This Friday night, we get a little taste — just a very small spoonful — of Florida Gators football.
That is, as much as anything, the point of the Orange and Blue, Florida’s spring football game (7:30 p.m., SEC Network or WatchESPN): Giving fans like us a chance to see the Gators again before their nearly five-month hibernation. And that part of the spring game will be fun, even if Florida looks sloppy or impotent or what have you.
But there is plenty to watch for this year, as the Gators enter a pivotal third year under Jim McElwain with a chance to make good on their head coach’s heady guarantee and continue an upward trajectory, or to stagnate or fall from their perch atop the SEC East.
The primary thing to watch all year — and especially in this Orange and Blue Debut — is the play of freshman quarterbacks Feleipe Franks and Kyle Trask. Franks and Trask each enrolled early at Florida last January, and both have been through two spring practices and a full fall redshirt season at this point, so they can fairly be — and are —expected to compete for the starter’s job that does not seem securely in the hands of either underclassman or redshirt sophomore Luke Del Rio, kept off the field this spring by a shoulder surgery and his subsequent rehabilitation.
Former four-star signee Franks has always had a greater share of the recruiting services’ esteem than two-star signee Trask, but Trask outplayed Franks dramatically in last year’s spring game, competently moving Florida’s offense while Franks appeared skittish and threw multiple interceptions. The buzz around the program has suggested that Franks has come into his own since the late fall, and most expect Franks to ultimately start in 2017 — at some point, anyway — but if this year’s Orange and Blue Debut is a reprise of last year’s, in which Trask shines while Franks struggles, there will plenty of fodder for coaches and observers to chew on this summer.
Beyond that most important position battle, the other foci for the discerning Florida fan will likely be the offensive line and secondary, where new position coaches Brad Davis and Corey Bell are tasked with helping the Gators go from improving to impressive and preventing the Gators from going from impenetrable to porous. Davis has plenty of returning talent up front, with bookend tackles Martez Ivey and Jawaan Taylor appearing to be the foundation for an excellent line, but Bell is dealing with a shallower pool of players at defensive back, with many potential contributors still waiting to enroll in Gainesville.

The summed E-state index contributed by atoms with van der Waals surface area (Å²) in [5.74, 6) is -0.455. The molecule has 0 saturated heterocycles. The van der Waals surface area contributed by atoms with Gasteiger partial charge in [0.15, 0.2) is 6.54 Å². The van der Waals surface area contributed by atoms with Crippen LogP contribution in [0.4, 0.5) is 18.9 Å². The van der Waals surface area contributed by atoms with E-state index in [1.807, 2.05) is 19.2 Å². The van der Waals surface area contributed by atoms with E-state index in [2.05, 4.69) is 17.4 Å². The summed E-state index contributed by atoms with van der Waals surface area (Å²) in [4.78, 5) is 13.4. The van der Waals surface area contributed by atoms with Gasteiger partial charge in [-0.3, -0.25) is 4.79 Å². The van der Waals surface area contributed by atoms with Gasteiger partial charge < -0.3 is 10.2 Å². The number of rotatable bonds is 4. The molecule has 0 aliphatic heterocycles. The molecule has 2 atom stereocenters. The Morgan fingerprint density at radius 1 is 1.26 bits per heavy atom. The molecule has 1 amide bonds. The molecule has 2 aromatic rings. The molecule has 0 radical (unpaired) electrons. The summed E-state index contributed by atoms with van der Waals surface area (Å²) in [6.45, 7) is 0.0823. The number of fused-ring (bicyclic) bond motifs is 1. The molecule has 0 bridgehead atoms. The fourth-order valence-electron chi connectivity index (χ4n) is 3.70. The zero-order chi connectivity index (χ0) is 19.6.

And if McElwain pits most of his first-teamers against second-teamers — as he did in 2016 — it may be hard to declare where both units stand after spring football with any certainty.
Elsewhere, Florida’s objectives for this spring game are probably limited to putting on a show and maintaining the health of all involved. The Gators have a growing stable of playmakers on offense, but Antonio Callaway, Tyrie Cleveland, and Brandon Powell have all dealt with injuries in their Florida careers, and might only cameo under the lights in The Swamp. Similarly, I wouldn’t expect presumed starting halfback Jordan Scarlett to play extensively, with reps in the spring game likely better allocated to Mark Thompson and Lamical Perine, the likely competitors to back Scarlett up this fall.
And as far as sleepers who could make a major impression go, the list is short. Quarterback/athlete Kadarius Toney might make plays either under center or in different facets of Florida’s offense, and tight end Kemore Gamble has earned some hype as a possible challenger to a disappointing status quo at the position, but those are the only early enrollees who seem likely to have flashy moments, and there are few sleepers remaining from Florida’s 2016 recruiting class, which has already seen many of its likely major contributors, like Cleveland and defensive back Chauncey Gardner, make some of those contributions.